Sofia Ilmonen, winner of the new sustainability prize at the Hyères festival

Born in Finland, Sofia Ilmonen developed her very early attraction to designing and cloth-making at the London College of Fashion, where she graduated in 2014. She worked in various technical roles in fashion, such as creative pattern cutter and sewing Technician. Before moving back to Finland to accomplish an MA degree in Fashion design at Aalto University in 2018, she worked three years as a seamstress for Alexander Mcqueen.
At the 36th International Festival of Fashion, Photography and Fashion Accessories – Hyères, she won the Mercedes-Benz Sustainability prize for her collection, a demonstration of how good design can embrace all at the same time feminity, fun and ethical and sustainable values.


A few questions to dive into her design process :

Why did you choose to focus on sustainable fashion?
Clothing industry is arguably one of the largest polluting industries in the world so as a fashion designer I feel that it is my duty to rethink the practices used. Therefore sustainability has long been the driving force for my designs. Before I concentrated more on sustainable/eco- friendly materials but for this collection I wanted to approach sustainability more holistically. One essential thought on the process of creating the collection was how the concept of sustainable fashion can be seen somewhat contradictory, as fashion is about change and sustainability is about longevity and stability. Therefore the motivation for a modular & transformable concept was to offer more sustainable alternatives to meet the changing needs and tastes of the wearer over time, with less materialistic means.

Can you tell us more about your transformable collection? How did you come up with this idea?
The collection was developed over the two years of MA studies at Aalto University. It was a series of experiments and happy accidents that led to more refined module structure and concept.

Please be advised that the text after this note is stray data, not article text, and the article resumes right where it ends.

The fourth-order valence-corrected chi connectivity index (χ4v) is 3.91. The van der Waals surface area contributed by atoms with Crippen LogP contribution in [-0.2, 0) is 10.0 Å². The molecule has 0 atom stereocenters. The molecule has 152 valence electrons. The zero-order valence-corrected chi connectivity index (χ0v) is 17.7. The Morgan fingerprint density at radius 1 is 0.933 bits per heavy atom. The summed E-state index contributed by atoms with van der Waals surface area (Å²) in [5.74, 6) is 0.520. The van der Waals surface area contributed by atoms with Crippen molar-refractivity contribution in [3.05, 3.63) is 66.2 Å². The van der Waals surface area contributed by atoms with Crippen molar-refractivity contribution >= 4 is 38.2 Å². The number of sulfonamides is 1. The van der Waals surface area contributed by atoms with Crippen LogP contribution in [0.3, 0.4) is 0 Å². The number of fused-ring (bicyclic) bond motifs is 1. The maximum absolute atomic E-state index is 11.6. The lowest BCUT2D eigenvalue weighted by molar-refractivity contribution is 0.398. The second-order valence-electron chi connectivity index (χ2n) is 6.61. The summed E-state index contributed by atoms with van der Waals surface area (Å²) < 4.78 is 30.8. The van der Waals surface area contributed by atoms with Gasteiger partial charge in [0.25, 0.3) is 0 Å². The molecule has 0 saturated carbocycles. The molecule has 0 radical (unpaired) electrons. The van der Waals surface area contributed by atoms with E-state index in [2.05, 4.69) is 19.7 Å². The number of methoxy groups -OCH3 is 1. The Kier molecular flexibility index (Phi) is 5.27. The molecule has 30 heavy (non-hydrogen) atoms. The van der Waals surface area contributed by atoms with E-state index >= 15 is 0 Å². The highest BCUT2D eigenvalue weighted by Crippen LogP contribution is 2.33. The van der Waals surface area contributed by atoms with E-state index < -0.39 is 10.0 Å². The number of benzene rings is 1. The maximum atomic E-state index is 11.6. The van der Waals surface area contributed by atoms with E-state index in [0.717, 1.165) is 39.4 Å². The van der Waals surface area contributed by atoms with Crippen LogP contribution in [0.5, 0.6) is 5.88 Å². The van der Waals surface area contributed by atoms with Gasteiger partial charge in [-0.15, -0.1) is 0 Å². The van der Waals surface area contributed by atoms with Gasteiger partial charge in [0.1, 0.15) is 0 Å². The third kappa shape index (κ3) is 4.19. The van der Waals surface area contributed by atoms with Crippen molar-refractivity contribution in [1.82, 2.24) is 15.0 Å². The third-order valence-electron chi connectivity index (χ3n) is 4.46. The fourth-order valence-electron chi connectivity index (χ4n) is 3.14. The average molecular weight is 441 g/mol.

The core idea of the collection ‘Same Same but Different’ lies in modular design concept which seeks to enable garments’ own longevity through the unique structure, yet uniform shape of the modules.
The silhouettes of all the collection garments are created with same sized square modules and they are assembled together with a button and loop mechanism which allows endless modifications or complete transformations on the style without sewing. This is where the collection gets its name from – the building blocks of the garment stay the same, but the form can be different with just a move of a button.
The visual inspiration from the collection was drawn from 17th and 18th century detachable clothing which could be considered as early stages of modularity. These reference points were sources of inspirations for the voluminous silhouettes and shapes and elaborate details, but also for the overall mood for the collection.

Sofia’s show at Hyères, 15th of octobre 2021

Where does your design journey start? With the textile? Or with the shape? Which one comes first?
Here the textile structure works both as a detail and function. The button&loop structure allows the square modules to be attached together and the drawstring channels allows the modules to be gathered to shape. So at same time as being the operating base of the module concept it also creates beautiful textures and details.